Friday, 13 September 2013

A chunk of my time - was it yours too?

Girl Guide Badges - Part 1
I took another memorabilia detour recently and spent some time researching the badges you see in the image on the  left, the tie resurfacing during my recent tidy-up of cupboards.

I'm also 'coming out of the woodwork' regarding my guiding career, and if you read Part 2 you'll learn why!

Writing about my Guide badges in a series of blog posts smacks of blowing my own trumpet, but the act of putting this down on social media is an attempt to share a huge chunk of what was my leisure time out of school and hopefully it sparks good memories for some people who shared similar experiences.

I'm sure there are many women of my age who remember being in the Girl Guides during the mid 1960s in the UK.

The triangular blue cloth was the tie I wore when I was a Girl Guide in Glasgow, Scotland. Sewn or pinned onto the tie are the badges I earned between 1965 and 1967, from the earliest Little House Emblem to the pinnacle of my Guiding career - My Queen's Guide Badge. 

I sewed the badges, or pinned the metal ones, onto the tie around 1972, though I do remember purposely doing it to ensure I didn't lose any of the mementoes.

During the 1960s in Glasgow, Girl Guiding had a huge membership, so I was only one of many girls who achieved Guide badges. My Guide Company was the 313th B which might give some indication of just how many people were involved at that time. I don't know, but there were probably as many A companies- each company being around 30 girls. Perhaps someone out there can tell me just what the numbers were like?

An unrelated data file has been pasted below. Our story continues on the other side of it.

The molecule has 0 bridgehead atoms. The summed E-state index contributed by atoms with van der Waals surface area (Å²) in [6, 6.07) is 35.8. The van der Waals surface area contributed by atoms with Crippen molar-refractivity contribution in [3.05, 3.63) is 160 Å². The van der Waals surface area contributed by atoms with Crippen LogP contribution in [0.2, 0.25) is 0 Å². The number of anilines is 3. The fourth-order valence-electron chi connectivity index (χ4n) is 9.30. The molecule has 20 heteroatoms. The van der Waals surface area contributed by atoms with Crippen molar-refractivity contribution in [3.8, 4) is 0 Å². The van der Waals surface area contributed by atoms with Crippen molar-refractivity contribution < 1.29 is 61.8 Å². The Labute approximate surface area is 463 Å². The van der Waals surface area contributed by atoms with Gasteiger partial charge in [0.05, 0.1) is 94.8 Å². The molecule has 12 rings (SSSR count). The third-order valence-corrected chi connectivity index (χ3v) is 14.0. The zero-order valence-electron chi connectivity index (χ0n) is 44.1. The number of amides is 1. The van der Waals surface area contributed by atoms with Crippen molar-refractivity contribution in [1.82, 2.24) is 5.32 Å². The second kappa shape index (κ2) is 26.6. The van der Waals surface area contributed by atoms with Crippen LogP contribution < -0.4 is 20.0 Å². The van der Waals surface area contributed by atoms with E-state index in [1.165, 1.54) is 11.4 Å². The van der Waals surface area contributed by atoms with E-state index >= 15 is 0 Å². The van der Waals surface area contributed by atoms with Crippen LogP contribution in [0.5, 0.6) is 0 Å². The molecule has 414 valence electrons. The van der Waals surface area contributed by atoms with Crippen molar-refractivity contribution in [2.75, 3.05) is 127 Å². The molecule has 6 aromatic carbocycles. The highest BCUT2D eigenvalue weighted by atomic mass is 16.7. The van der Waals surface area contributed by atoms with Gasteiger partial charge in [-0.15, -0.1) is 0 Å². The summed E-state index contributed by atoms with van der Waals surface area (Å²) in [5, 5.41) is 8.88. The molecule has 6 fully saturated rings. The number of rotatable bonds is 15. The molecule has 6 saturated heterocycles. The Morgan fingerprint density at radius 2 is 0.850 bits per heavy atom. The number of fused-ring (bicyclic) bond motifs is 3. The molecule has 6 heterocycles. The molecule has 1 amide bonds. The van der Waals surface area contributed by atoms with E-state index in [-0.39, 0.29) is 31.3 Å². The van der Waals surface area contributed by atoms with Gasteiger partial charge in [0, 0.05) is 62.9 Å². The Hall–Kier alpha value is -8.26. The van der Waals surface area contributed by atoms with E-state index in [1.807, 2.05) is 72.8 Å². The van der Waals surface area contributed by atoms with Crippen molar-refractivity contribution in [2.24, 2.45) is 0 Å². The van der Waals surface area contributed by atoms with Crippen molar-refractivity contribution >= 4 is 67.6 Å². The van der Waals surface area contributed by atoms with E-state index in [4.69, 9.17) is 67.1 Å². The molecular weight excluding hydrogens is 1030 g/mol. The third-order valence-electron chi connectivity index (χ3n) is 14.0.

Many girls first started in a Brownie Pack and then went on to Girl Guides when they were old enough (I think around 11 -12years old). I was in the Brownies for a short time though have no evidence of what I did back then. I remember transferring to a Girl Guide Company from Brownies, but for reasons I hardly remember now, I wasn't inspired by that initial Guide Company. It was when I was almost 13 years old that I joined a different Girl Guide company, the 313th, which I loved attending and achieved what you see on the tie above. Joing at an older age meant I had to play a bit of catch-up with my peer group, but I believe I managed that.

My years in Girl Guides took up a lot of my out-of-school time, much more than the couple of hours a week attending a regular weekly meeting. Each of the badges above took many hours of reading, learning new skills, and practising whatever I was working towards. I remember being disgruntled, at times, because I was physically tired with all the activities I did (attending Girl Guides only one of them) but I loved the challenges they set me.

Guide Promise badge
Before attending the Girl Guide regular meeting, I had to ensure my uniform was top notch for the inspection. That meant ironing my cotton Guide blouse and tie. I then had to fold the tie propely and loosely knot it at the back of my neck beneath the collar, making a flat reef knot.

Spit and polish!
Before pinning on my Guide Promise Badge I had to get the Brasso out and polish it to a high shine.The one in this photo is not my first badge. The first one I had was a used badge acquired from someone else (maybe my older sister?) but by the time I was around 15, the indentation detail had worn completely flat and I bought a new one for attending the Wembley Diamond Jubillee Celebrations in London. (That event is the subject of another blog post- Girl Guides Part 3)

The shoe polish came out next and my black shoes had to gleam. My navy coloured hat and skirt were brushed free of hair and fluff, my belt was clipped (the buckle shining too) and my breast pockets checked. I can't remember exactly what went into them, but they tended to be stuffed. Again - maybe someone can remind me of that!

The image at left is not me but the uniform I wore is fairly similar. This image has been shared on Pinterest and comes originally from

My Girl Guide Proficiency Certificates